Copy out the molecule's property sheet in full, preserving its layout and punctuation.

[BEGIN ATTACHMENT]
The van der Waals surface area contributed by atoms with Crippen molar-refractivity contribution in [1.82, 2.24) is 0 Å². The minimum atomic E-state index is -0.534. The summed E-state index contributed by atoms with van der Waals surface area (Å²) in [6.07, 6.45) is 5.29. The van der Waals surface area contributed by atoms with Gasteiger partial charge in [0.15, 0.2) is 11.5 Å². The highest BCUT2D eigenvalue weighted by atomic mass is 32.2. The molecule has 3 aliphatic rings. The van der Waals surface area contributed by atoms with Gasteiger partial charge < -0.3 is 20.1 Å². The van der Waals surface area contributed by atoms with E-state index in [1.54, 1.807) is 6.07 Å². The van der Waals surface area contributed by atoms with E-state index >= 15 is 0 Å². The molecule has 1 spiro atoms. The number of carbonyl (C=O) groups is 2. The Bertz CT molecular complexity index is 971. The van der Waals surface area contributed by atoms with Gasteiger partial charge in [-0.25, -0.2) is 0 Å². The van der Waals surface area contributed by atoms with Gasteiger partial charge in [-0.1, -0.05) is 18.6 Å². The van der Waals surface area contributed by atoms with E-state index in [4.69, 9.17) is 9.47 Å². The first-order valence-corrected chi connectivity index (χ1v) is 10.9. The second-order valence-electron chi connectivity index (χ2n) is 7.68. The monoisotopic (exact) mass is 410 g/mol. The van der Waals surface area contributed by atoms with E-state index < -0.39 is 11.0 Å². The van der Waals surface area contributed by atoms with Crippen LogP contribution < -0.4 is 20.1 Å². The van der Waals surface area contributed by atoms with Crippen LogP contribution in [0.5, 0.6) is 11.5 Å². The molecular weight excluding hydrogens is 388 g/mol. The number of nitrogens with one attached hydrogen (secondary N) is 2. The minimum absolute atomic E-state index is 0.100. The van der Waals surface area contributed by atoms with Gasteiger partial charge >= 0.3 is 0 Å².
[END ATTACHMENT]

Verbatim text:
The van der Waals surface area contributed by atoms with Crippen molar-refractivity contribution in [1.82, 2.24) is 0 Å². The minimum atomic E-state index is -0.534. The summed E-state index contributed by atoms with van der Waals surface area (Å²) in [6.07, 6.45) is 5.29. The van der Waals surface area contributed by atoms with Gasteiger partial charge in [0.15, 0.2) is 11.5 Å². The highest BCUT2D eigenvalue weighted by atomic mass is 32.2. The molecule has 3 aliphatic rings. The van der Waals surface area contributed by atoms with Gasteiger partial charge < -0.3 is 20.1 Å². The van der Waals surface area contributed by atoms with E-state index in [1.54, 1.807) is 6.07 Å². The van der Waals surface area contributed by atoms with E-state index >= 15 is 0 Å². The molecule has 1 spiro atoms. The number of carbonyl (C=O) groups is 2. The Bertz CT molecular complexity index is 971. The van der Waals surface area contributed by atoms with Gasteiger partial charge in [-0.25, -0.2) is 0 Å². The van der Waals surface area contributed by atoms with Gasteiger partial charge in [-0.1, -0.05) is 18.6 Å². The van der Waals surface area contributed by atoms with E-state index in [4.69, 9.17) is 9.47 Å². The first-order valence-corrected chi connectivity index (χ1v) is 10.9. The second-order valence-electron chi connectivity index (χ2n) is 7.68. The monoisotopic (exact) mass is 410 g/mol. The van der Waals surface area contributed by atoms with E-state index < -0.39 is 11.0 Å². The van der Waals surface area contributed by atoms with Crippen LogP contribution < -0.4 is 20.1 Å². The van der Waals surface area contributed by atoms with Crippen LogP contribution in [0.5, 0.6) is 11.5 Å². The molecular weight excluding hydrogens is 388 g/mol. The number of nitrogens with one attached hydrogen (secondary N) is 2. The minimum absolute atomic E-state index is 0.100. The van der Waals surface area contributed by atoms with Gasteiger partial charge >= 0.3 is 0 Å².